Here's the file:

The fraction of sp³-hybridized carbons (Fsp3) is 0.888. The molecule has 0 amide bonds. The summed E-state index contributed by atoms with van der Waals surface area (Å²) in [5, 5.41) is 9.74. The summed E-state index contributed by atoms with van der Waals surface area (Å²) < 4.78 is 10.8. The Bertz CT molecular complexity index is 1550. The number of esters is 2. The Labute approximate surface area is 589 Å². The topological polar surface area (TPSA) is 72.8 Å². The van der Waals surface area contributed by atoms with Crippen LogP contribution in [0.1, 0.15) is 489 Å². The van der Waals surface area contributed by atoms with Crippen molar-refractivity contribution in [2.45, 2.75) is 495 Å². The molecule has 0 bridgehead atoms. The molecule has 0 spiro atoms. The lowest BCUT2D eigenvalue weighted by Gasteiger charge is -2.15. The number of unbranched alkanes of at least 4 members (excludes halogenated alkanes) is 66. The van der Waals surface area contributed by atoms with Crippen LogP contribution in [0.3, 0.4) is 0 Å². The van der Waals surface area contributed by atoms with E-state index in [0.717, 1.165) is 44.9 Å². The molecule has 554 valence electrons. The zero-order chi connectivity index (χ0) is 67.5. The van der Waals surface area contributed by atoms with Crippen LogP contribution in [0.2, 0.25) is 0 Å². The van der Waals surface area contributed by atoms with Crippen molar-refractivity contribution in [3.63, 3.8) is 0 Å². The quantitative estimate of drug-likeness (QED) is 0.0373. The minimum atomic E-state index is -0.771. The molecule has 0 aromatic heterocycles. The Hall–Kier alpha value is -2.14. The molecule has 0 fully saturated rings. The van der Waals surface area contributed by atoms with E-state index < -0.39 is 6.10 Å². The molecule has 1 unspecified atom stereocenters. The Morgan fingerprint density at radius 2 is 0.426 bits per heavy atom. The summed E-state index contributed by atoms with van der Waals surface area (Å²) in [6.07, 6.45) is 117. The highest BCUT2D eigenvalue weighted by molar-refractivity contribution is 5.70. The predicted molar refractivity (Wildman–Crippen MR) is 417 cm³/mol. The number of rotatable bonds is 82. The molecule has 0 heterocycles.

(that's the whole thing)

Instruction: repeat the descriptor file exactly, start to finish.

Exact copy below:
The fraction of sp³-hybridized carbons (Fsp3) is 0.888. The molecule has 0 amide bonds. The summed E-state index contributed by atoms with van der Waals surface area (Å²) in [5, 5.41) is 9.74. The summed E-state index contributed by atoms with van der Waals surface area (Å²) < 4.78 is 10.8. The Bertz CT molecular complexity index is 1550. The number of esters is 2. The Labute approximate surface area is 589 Å². The topological polar surface area (TPSA) is 72.8 Å². The van der Waals surface area contributed by atoms with Crippen LogP contribution in [0.1, 0.15) is 489 Å². The van der Waals surface area contributed by atoms with Crippen molar-refractivity contribution in [2.45, 2.75) is 495 Å². The molecule has 0 bridgehead atoms. The molecule has 0 spiro atoms. The lowest BCUT2D eigenvalue weighted by Gasteiger charge is -2.15. The number of unbranched alkanes of at least 4 members (excludes halogenated alkanes) is 66. The van der Waals surface area contributed by atoms with Crippen LogP contribution in [0.3, 0.4) is 0 Å². The van der Waals surface area contributed by atoms with E-state index in [0.717, 1.165) is 44.9 Å². The molecule has 554 valence electrons. The zero-order chi connectivity index (χ0) is 67.5. The van der Waals surface area contributed by atoms with Crippen LogP contribution in [0.2, 0.25) is 0 Å². The van der Waals surface area contributed by atoms with Crippen molar-refractivity contribution in [3.63, 3.8) is 0 Å². The quantitative estimate of drug-likeness (QED) is 0.0373. The minimum atomic E-state index is -0.771. The molecule has 0 aromatic heterocycles. The Hall–Kier alpha value is -2.14. The molecule has 0 fully saturated rings. The van der Waals surface area contributed by atoms with E-state index < -0.39 is 6.10 Å². The molecule has 1 unspecified atom stereocenters. The Morgan fingerprint density at radius 2 is 0.426 bits per heavy atom. The summed E-state index contributed by atoms with van der Waals surface area (Å²) in [6.07, 6.45) is 117. The highest BCUT2D eigenvalue weighted by molar-refractivity contribution is 5.70. The predicted molar refractivity (Wildman–Crippen MR) is 417 cm³/mol. The number of rotatable bonds is 82. The molecule has 0 heterocycles.